Sound, Hiss & Gain:


The ZO2 has a quite low hiss level, even with very sensitive IEMs such as the DBA-02 MKII and the EXS X20. The ZO2 is slightly hissier than the FiiO E6 and the GoVibe MiniBox, but its hiss level isn’t too bothering. There’s no electromagnetic interference at-all, so the ZO can be used with a cell-phone without any problems.


The ZO2 has two kinds of gain modes: a low gain mode and a high gain mode. When using the low gain mode, the volume can be controlled through the ZO itself, which is ideal to use when connecting the ZO to your device through an LOD (Line-Out-Dock) adapter. When using the high gain mode, the volume can only be controlled through your device. Both modes have a quite good power (a bit more than the FiiO E6 and the GoVibe MiniBox), though the low gain mode is obviously stronger and more powerful. In my opinion, the low gain mode’s lowest volume is too strong, and I don’t find this mode ideal for people who prefer to listen to their music in lower-volumes.

the high gain mode is resembled by a pink light-bar


When using the ZO with the bass contour set to 0 (that way it functions only as an amplifier), there’s a bit of added warmness, thickness and a “fuller” felling to the sound. Another thing that I noticed was a slight reduction in the sound’s cleanness and clarity, when using the ZO it became a bit muddier and less crisp.

there are 32 bass contour profiles 

EQ: Obviously, this is the most unique thing about the ZO; no other portable amplifier can do what the ZOs “Smart-Vektor” technology does in regards to equalizing. There are 32 selectable bass profiles, each represented by a different color. The minimum bass setting is the green one, while yellow resembles the 16th setting and red resembles the maximum setting, the 32nd one. Usually, when using a bass-boosting setting on portable-amps, the sound becomes very muddy and the bass doesn’t really sound good; that exactly the point w here digiZoid’s product shows its abilities; Even when set to the highest bass contour setting, the clarity of the first setting is still kept, only the bass quantity, impact and strength differ. Using the ZO would be the best solution for people who feel that their IEMs or headphones are too light on the bass; For example, I tried it with the neutral and analytic Etymotic HF5, which is known for its clarity and detailing, but not for its bass (which is very neutral, thin, shy and light), and the result was great. The sound that I got was slightly warmer, fuller and it had a bass quantity that I enjoyed. The ZO’s bass-boosting is definitely a feature that bass-heads would adorn, as it sounds quite good with bassy headphones too.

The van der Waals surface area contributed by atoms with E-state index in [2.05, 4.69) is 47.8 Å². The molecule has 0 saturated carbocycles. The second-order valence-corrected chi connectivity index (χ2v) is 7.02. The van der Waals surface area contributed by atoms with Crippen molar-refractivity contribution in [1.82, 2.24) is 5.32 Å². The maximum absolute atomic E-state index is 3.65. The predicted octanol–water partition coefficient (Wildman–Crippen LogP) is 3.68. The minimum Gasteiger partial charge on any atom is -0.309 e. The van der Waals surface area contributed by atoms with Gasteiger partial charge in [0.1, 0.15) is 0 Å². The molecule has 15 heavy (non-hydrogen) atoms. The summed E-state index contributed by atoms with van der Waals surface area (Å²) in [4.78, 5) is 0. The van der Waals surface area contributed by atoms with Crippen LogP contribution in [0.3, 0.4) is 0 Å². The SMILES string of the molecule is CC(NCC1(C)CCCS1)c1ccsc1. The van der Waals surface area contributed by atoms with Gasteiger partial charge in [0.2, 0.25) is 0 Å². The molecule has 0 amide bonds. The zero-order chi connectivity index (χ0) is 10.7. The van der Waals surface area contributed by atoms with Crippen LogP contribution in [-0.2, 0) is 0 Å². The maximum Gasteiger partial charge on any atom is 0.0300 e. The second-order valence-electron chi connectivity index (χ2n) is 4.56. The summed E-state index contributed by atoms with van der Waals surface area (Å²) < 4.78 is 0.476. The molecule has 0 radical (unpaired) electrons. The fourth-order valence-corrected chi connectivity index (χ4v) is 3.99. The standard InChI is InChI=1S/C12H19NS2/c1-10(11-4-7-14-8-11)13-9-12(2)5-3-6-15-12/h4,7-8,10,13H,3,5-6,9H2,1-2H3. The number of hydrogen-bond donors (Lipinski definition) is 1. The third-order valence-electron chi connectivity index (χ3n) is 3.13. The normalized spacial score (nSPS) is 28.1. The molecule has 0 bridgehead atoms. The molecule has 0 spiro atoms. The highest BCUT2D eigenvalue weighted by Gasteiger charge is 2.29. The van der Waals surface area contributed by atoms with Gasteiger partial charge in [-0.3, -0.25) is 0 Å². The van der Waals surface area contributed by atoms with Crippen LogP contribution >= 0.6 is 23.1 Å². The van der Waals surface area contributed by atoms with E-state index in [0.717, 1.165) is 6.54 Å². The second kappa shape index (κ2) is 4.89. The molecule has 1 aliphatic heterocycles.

each bass-contour setting is resembled by a different color of the light-bar

Final Conclusions

The digiZoid ZO2 is a brilliant device, and I’ll recommend it to anyone that’s looking to add some extra bass and fun to his/her headphones’ or IEM’s sound. It’s also well built, very portable and is a quite nice amplifier too. Its price isn’t too cheap, around $120, but it justifies itself if some nice bass is what you are looking for.

Where to Buy? The digiZoid ZO2.3’s MSRP is $120. It can be purchased from digiZoid’s website & from TopDog Headphones, which would probably be a more convenient way to purchase it for the European customers.